Gordon Stewart with AFRH Staff
Gordon Stewart

Gordon Stewart

By Lori Kerns, AFRH-G Librarian

Gordon Stewart was born in the rural area of Blytheville, AR.  He and his half-sister grew up on a farm that his parents owned.  Once Gordon completed the eighth grade, he decided to help his parents by working full time on their farm.  In 1940, the 17 year old decided to join the Army as an escape to his impoverished lifestyle.

Back then, there was no boot camp for new Army recruits.  He was sent straight from Arkansas to Hawaii where he worked in communications.  This was quite a change for a small town boy who had never seen the ocean before.  On December 7, 1941, Gordon happened to be standing on the banks of his fort when he witnessed Pearl Harbor being attacked. 

After about three years of service, Gordon got out of the Army but re-enlisted in the Air Force.  Again he was placed in communications.  His first post was in Greenville, SC.  While stationed here he met Betty.  The couple married and travelled together to his next assignments, which included going overseas to Japan and Germany.  While in Germany, the couple adopted a German boy.  About six months later, Betty gave birth to their daughter. 

Gordon’s last duty station was in Texas.  He retired in 1964 as a first sergeant.  The family moved to Memphis where they had previously purchased a farm.  Gordon talked Betty into moving to the farm to build a nice house.  They purchased a convenience store and ran it for a couple of years.  They sold the convenience store to buy a grocery store.  The family owned and ran this store for a few years and decided to sell so that Gordon could retire altogether.  Because he loved fishing, the couple moved to Charleston, SC so that he could take up salt water fishing.  After a while, they decided to move back to Tennessee where Gordon delved into freshwater fishing.  Once they settled back in Tennessee, the couple found out that they were expecting their second son.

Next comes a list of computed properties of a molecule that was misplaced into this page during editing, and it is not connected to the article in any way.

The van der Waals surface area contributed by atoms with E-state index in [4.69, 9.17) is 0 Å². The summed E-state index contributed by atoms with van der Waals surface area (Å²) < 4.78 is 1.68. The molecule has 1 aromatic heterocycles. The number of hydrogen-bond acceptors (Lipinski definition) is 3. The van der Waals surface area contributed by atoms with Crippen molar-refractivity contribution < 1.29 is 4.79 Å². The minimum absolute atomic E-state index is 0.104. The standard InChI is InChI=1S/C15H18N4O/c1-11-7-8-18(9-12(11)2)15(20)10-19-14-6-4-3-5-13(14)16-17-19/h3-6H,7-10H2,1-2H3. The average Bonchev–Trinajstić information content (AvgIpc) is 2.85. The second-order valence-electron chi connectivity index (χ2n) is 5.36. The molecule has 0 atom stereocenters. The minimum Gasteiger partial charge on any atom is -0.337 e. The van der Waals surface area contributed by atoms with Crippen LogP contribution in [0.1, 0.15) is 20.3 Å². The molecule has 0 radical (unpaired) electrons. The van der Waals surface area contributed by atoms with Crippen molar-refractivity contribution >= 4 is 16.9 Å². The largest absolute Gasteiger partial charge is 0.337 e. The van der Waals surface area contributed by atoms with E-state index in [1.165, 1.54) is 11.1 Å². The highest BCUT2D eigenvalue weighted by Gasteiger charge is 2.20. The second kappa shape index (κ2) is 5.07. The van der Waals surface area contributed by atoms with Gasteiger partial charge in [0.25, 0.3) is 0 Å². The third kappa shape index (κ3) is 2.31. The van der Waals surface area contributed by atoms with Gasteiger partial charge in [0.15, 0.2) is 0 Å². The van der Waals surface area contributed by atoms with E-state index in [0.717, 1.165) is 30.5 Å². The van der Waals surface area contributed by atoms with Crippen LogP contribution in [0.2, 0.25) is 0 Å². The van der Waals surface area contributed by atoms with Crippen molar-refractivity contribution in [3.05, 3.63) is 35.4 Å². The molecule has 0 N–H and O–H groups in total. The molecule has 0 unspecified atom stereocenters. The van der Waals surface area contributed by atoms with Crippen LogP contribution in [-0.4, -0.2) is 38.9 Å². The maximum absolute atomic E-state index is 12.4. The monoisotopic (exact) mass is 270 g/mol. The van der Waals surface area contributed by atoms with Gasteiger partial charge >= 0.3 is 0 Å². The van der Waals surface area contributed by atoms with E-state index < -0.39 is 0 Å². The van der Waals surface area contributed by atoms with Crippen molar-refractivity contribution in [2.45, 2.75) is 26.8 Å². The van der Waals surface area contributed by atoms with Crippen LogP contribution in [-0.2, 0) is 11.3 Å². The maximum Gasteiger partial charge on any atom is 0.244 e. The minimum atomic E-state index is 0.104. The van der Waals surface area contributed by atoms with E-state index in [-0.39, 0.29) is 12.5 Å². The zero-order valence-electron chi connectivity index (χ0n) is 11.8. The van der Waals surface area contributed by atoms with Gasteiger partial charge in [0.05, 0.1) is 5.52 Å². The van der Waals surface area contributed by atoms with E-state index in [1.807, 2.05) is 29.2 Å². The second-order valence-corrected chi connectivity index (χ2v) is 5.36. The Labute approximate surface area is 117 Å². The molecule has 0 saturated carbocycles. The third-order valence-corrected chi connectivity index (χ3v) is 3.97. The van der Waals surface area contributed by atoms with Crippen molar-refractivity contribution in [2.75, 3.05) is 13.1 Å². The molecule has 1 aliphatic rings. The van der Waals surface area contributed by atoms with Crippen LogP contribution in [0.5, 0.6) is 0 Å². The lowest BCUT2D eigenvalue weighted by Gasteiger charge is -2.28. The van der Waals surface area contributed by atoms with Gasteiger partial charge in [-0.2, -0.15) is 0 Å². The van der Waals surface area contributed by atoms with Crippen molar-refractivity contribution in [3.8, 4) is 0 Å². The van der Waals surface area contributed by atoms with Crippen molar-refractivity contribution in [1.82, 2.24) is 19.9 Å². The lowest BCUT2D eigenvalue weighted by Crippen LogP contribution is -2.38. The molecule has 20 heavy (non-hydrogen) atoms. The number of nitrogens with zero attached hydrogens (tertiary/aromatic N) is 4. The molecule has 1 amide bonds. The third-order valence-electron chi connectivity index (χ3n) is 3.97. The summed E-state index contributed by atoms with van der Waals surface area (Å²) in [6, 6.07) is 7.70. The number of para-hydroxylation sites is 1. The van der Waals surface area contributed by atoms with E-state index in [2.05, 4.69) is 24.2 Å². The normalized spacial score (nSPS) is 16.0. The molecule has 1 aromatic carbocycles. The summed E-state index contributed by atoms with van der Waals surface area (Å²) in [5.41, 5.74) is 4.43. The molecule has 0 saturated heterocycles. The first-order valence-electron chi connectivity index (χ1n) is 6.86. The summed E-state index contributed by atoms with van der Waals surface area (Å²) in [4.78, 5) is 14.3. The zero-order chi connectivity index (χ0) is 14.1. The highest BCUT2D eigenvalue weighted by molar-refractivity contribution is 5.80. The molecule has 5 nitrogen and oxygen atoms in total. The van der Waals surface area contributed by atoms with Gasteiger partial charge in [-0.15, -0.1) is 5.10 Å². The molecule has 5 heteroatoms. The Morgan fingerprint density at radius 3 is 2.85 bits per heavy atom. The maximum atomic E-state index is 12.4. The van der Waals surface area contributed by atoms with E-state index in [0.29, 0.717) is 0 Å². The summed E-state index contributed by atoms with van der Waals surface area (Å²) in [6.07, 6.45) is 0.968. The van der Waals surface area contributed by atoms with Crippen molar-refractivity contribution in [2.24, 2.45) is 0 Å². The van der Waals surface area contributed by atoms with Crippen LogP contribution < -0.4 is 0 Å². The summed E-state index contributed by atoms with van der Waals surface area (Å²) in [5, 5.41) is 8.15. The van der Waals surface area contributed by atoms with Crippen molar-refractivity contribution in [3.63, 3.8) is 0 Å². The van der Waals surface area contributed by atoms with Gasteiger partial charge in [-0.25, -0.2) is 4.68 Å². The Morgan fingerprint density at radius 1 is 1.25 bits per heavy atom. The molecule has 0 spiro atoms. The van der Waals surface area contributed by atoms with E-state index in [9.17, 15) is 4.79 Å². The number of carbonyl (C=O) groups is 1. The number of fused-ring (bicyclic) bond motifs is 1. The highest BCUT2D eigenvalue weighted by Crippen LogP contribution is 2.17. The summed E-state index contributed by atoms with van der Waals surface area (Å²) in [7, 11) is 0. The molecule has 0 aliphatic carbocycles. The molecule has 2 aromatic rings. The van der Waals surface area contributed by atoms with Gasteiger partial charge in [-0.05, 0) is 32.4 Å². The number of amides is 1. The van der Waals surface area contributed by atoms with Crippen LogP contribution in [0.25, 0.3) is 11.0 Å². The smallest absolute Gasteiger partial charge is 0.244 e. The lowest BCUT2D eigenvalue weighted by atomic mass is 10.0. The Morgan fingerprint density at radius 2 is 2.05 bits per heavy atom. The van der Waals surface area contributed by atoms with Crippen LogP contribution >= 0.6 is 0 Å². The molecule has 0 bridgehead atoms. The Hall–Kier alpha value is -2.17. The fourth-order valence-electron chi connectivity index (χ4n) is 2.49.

As their youngest son grew older, Betty developed Alzheimer’s disease.  Gordon became her full time caretaker until they felt it best that she go live at a facility equipped to handle her dementia.  She managed with Alzheimer’s for about seven years but sadly passed away.

Gordon had been living alone in a three bedroom house.  The house and yard became too much for him to take care of on his own.  He always knew that money had been drafted from his military paychecks for the Old Soldiers Home (now one of the AFRH campuses).  He and his daughter decided to take a look at AFRH-G.  The home was way above his expectations.  After two years on the wait list, he was welcomed into the home.  Gordon enjoys spending his time with his friends that live at AFRH-G.  He also likes to read and watch TV.